2. Deriving an incentive to take responsible action
Once, the mother of a boy who had died at the age of eleven years was admitted to my hospital department after a suicide attempt. Dr Kurt Kocourek invited her to join a therapeutic group…She was telling her story. At the death of her boy she was left alone with another, older son, who was crippled, suffering from the effects of infantile paralysis. The poor boy had to be moved around in a wheelchair. His mother, however, rebelled against her fate.
I participated in the discussion, and questioned another woman in the group. I asked her how old she was and she answered, “Thirty.” I replied, “No, you are not thirty but instead eighty and lying on your deathbed. And now you are looking back on your life, a life which was childless but full of financial success and social prestige.” And then I invited her to imagine what she would feel in this situation…she said…”Oh, I married a millionaire, I had an easy life full of wealth…But now I am eighty; I have no children of my own. Looking back as an old woman, I cannot see what all that was for actually…my life was a failure!”
I then invited the mother of the handicapped son to imagine herself similarly looking back over her life…she said…”I wished to have children and this wish has been granted to me; one boy died; the other, however, the crippled one, would have been sent to an institution if I had not taken over his care. Though he is crippled and helpless, he is after all my boy. And so I have made a fuller life possible for him; I have made a better human being out of my son…As for myself, I can look back peacefully on my life; for I can say my life was full of meaning, and I have tried hard to fulfill it…My life was no failure!” Viewing her life as if from her deathbed, she had suddenly been able to see a meaning in it, a meaning which even included all of her sufferings.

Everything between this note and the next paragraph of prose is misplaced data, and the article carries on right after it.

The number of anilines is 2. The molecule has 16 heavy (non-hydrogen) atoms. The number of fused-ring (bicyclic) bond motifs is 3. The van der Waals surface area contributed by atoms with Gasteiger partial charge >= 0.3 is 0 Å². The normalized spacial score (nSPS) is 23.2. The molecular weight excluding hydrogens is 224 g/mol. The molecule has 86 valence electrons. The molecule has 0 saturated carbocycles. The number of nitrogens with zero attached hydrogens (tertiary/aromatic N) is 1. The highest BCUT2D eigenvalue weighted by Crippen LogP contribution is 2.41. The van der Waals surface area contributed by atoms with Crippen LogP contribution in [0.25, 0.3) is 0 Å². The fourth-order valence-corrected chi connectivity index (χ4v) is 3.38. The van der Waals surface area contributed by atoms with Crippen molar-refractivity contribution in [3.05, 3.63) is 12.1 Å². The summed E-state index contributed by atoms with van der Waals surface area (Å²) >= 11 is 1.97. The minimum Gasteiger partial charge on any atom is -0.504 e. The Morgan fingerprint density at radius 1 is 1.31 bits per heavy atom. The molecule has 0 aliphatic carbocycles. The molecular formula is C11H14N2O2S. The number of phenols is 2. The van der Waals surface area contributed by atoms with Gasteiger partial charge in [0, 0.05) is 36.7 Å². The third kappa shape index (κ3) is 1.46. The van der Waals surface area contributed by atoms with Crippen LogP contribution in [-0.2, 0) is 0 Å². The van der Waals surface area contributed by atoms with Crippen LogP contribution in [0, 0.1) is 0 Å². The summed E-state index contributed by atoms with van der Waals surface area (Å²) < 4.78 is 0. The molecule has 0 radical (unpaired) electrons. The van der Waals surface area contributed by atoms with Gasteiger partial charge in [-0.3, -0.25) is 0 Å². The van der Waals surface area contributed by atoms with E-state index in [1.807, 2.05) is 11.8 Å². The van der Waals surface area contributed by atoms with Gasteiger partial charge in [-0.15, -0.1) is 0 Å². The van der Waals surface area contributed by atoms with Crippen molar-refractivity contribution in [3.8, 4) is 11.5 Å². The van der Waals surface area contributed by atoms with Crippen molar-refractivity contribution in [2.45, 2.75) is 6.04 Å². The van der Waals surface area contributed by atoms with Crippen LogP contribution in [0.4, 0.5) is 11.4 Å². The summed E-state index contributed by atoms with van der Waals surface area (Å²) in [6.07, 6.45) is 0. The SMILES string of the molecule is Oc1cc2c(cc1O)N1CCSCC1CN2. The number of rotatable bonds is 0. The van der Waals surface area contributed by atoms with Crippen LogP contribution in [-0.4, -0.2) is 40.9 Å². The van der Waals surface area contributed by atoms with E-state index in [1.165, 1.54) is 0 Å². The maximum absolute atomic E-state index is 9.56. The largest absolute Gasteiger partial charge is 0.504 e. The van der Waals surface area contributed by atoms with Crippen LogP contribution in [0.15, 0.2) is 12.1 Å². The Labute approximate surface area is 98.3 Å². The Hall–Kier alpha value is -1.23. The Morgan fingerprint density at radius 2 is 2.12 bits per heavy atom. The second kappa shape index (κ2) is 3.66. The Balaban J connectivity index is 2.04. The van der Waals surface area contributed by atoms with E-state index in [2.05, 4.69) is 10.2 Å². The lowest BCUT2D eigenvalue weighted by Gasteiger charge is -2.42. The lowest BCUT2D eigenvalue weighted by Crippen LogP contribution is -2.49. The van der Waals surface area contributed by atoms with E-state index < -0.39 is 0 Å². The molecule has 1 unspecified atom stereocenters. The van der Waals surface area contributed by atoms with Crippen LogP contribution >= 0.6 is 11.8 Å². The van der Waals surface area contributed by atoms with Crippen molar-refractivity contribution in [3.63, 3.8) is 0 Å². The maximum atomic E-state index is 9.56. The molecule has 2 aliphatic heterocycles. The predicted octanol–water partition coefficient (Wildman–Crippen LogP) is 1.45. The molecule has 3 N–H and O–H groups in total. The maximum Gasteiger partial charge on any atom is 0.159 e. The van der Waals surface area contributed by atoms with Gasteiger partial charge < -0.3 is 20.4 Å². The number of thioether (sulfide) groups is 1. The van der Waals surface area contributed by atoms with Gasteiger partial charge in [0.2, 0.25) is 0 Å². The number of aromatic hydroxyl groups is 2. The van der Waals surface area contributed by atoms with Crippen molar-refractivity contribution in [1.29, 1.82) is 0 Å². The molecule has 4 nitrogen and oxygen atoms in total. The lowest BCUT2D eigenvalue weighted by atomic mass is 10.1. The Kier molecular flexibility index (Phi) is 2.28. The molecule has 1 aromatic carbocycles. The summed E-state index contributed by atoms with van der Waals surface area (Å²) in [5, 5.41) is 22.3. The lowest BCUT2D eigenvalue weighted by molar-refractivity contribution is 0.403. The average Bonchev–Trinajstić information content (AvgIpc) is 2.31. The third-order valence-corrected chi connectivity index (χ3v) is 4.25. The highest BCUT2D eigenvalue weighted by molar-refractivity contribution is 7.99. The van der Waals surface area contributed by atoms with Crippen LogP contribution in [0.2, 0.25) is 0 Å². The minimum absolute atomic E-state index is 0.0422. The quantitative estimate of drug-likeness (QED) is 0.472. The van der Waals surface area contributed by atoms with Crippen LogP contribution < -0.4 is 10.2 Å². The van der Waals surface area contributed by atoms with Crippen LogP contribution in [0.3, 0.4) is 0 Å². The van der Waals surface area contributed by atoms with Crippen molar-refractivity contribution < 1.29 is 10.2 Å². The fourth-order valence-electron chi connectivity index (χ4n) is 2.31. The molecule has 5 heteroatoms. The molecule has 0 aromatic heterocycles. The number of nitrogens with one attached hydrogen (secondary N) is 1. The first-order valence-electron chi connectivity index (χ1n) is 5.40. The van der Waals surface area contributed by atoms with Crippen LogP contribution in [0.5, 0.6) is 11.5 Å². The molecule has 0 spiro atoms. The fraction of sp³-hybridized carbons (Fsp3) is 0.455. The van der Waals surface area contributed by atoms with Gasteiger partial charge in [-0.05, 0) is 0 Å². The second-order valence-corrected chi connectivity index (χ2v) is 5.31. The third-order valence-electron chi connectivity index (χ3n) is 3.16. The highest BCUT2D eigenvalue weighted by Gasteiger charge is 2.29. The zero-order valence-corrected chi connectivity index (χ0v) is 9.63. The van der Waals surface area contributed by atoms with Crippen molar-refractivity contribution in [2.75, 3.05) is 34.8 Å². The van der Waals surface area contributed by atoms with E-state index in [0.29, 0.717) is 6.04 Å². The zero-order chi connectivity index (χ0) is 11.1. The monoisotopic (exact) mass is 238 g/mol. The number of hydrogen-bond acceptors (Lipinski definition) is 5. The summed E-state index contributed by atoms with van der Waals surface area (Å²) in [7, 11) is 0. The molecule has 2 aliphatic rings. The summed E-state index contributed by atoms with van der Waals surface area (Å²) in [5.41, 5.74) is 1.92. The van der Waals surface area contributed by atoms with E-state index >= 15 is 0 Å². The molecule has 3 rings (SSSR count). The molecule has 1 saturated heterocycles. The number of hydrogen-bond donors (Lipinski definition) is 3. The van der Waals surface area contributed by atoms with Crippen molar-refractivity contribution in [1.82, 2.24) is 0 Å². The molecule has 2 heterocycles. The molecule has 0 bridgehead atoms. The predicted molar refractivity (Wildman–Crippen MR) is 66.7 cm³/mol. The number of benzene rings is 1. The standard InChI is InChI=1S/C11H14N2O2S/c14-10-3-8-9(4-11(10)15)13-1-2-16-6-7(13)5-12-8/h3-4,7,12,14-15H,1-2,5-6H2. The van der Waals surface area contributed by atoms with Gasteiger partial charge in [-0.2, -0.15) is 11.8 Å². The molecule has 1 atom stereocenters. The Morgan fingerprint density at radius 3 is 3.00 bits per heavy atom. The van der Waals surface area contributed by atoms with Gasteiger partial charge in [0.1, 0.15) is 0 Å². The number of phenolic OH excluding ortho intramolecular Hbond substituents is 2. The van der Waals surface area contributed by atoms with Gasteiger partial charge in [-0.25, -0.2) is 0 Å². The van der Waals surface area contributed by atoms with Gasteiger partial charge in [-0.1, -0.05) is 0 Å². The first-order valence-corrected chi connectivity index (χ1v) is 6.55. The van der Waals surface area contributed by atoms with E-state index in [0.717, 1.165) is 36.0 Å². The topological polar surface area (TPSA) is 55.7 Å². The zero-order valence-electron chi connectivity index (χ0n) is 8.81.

3. Turning pain into a human achievement
Once, an elderly general practitioner consulted me because of his severe depression. He could not overcome the loss of his wife who had died two years before and whom he had loved above all else. Now, how can I help him? What should I tell him? Well, I refrained from telling him anything but instead confronted him with the question, “What would have happened, Doctor, if you had died first, and your wife would have had to survive you?” “Oh,” he said, “for her this would have been terrible; how she would have suffered!” Whereupon I replied, “You see, Doctor, such a suffering has been spared her, and it was you who have spared her this suffering — to be sure, at the price that now you have to survive and mourn her.” He said no word but shook my hand and calmly left my office. In some way, suffering ceases to be suffering at the moment it finds a meaning, such as the meaning of a sacrifice.